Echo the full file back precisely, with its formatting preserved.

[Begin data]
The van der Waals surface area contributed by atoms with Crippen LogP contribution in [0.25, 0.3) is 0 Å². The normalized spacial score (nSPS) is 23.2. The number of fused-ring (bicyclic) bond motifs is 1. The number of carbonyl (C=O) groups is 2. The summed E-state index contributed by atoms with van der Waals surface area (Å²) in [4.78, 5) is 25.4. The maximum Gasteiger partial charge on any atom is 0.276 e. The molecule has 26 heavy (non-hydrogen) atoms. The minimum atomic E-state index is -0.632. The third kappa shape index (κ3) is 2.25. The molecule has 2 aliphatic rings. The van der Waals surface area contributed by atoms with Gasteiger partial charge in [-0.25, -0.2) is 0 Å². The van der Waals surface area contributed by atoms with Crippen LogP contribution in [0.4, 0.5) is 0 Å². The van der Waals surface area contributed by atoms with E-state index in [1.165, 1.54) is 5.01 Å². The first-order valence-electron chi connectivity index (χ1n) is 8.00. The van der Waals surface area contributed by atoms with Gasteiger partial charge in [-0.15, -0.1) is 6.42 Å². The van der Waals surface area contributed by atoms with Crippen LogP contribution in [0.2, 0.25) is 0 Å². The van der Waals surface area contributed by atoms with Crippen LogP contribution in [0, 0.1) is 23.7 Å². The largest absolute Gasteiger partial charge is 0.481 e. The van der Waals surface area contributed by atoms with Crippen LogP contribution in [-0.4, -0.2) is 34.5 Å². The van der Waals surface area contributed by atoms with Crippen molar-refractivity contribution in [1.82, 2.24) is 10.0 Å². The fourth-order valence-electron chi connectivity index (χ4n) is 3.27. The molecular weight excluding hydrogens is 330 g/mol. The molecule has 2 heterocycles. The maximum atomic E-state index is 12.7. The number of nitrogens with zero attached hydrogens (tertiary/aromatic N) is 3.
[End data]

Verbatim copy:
The van der Waals surface area contributed by atoms with Crippen LogP contribution in [0.25, 0.3) is 0 Å². The normalized spacial score (nSPS) is 23.2. The number of fused-ring (bicyclic) bond motifs is 1. The number of carbonyl (C=O) groups is 2. The summed E-state index contributed by atoms with van der Waals surface area (Å²) in [4.78, 5) is 25.4. The maximum Gasteiger partial charge on any atom is 0.276 e. The molecule has 26 heavy (non-hydrogen) atoms. The minimum atomic E-state index is -0.632. The third kappa shape index (κ3) is 2.25. The molecule has 2 aliphatic rings. The van der Waals surface area contributed by atoms with Gasteiger partial charge in [-0.25, -0.2) is 0 Å². The van der Waals surface area contributed by atoms with Crippen LogP contribution in [0.4, 0.5) is 0 Å². The van der Waals surface area contributed by atoms with E-state index in [1.165, 1.54) is 5.01 Å². The first-order valence-electron chi connectivity index (χ1n) is 8.00. The van der Waals surface area contributed by atoms with Gasteiger partial charge in [-0.15, -0.1) is 6.42 Å². The van der Waals surface area contributed by atoms with Crippen LogP contribution in [0.2, 0.25) is 0 Å². The van der Waals surface area contributed by atoms with Crippen LogP contribution in [0, 0.1) is 23.7 Å². The largest absolute Gasteiger partial charge is 0.481 e. The van der Waals surface area contributed by atoms with Crippen LogP contribution in [-0.4, -0.2) is 34.5 Å². The van der Waals surface area contributed by atoms with Crippen molar-refractivity contribution in [1.82, 2.24) is 10.0 Å². The fourth-order valence-electron chi connectivity index (χ4n) is 3.27. The molecular weight excluding hydrogens is 330 g/mol. The molecule has 2 heterocycles. The maximum atomic E-state index is 12.7. The number of nitrogens with zero attached hydrogens (tertiary/aromatic N) is 3.